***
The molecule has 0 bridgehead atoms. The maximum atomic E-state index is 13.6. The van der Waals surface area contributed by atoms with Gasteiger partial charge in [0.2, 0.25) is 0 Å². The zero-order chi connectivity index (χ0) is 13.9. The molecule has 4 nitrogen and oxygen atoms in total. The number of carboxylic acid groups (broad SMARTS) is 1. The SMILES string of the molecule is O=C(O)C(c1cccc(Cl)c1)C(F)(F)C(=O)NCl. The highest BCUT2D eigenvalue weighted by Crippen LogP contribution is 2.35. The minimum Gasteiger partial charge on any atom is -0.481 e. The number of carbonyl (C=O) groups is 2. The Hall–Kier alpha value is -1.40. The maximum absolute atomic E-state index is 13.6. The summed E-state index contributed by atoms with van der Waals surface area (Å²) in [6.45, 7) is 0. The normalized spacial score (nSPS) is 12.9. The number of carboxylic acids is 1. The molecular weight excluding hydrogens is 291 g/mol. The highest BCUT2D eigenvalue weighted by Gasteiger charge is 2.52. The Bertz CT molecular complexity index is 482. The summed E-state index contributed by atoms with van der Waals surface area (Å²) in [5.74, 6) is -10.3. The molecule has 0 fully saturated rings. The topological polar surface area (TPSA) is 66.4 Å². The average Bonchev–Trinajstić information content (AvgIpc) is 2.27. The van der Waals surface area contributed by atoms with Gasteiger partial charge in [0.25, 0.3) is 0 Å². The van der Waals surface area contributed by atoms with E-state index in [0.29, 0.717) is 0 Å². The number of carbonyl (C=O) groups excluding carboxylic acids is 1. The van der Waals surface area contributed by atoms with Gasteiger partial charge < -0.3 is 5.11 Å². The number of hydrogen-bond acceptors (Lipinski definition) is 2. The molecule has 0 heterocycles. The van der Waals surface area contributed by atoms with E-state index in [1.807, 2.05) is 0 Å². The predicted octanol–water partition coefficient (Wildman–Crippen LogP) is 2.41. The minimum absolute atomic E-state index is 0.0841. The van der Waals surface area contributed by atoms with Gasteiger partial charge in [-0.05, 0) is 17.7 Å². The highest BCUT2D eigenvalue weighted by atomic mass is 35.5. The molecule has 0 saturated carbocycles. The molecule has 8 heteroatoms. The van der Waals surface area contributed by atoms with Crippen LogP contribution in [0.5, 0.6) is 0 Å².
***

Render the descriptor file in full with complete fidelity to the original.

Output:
The molecule has 0 bridgehead atoms. The maximum atomic E-state index is 13.6. The van der Waals surface area contributed by atoms with Gasteiger partial charge in [0.2, 0.25) is 0 Å². The zero-order chi connectivity index (χ0) is 13.9. The molecule has 4 nitrogen and oxygen atoms in total. The number of carboxylic acid groups (broad SMARTS) is 1. The SMILES string of the molecule is O=C(O)C(c1cccc(Cl)c1)C(F)(F)C(=O)NCl. The highest BCUT2D eigenvalue weighted by Crippen LogP contribution is 2.35. The minimum Gasteiger partial charge on any atom is -0.481 e. The number of carbonyl (C=O) groups is 2. The Hall–Kier alpha value is -1.40. The maximum absolute atomic E-state index is 13.6. The summed E-state index contributed by atoms with van der Waals surface area (Å²) in [6.45, 7) is 0. The normalized spacial score (nSPS) is 12.9. The number of carboxylic acids is 1. The molecular weight excluding hydrogens is 291 g/mol. The highest BCUT2D eigenvalue weighted by Gasteiger charge is 2.52. The Bertz CT molecular complexity index is 482. The summed E-state index contributed by atoms with van der Waals surface area (Å²) in [5.74, 6) is -10.3. The molecule has 0 fully saturated rings. The topological polar surface area (TPSA) is 66.4 Å². The average Bonchev–Trinajstić information content (AvgIpc) is 2.27. The van der Waals surface area contributed by atoms with Gasteiger partial charge in [0.25, 0.3) is 0 Å². The van der Waals surface area contributed by atoms with E-state index in [0.29, 0.717) is 0 Å². The number of carbonyl (C=O) groups excluding carboxylic acids is 1. The van der Waals surface area contributed by atoms with Gasteiger partial charge < -0.3 is 5.11 Å². The number of hydrogen-bond acceptors (Lipinski definition) is 2. The molecule has 0 heterocycles. The van der Waals surface area contributed by atoms with E-state index in [1.807, 2.05) is 0 Å². The predicted octanol–water partition coefficient (Wildman–Crippen LogP) is 2.41. The minimum absolute atomic E-state index is 0.0841. The van der Waals surface area contributed by atoms with Gasteiger partial charge in [-0.05, 0) is 17.7 Å². The highest BCUT2D eigenvalue weighted by atomic mass is 35.5. The molecule has 0 saturated carbocycles. The molecule has 8 heteroatoms. The van der Waals surface area contributed by atoms with Crippen LogP contribution in [0.5, 0.6) is 0 Å².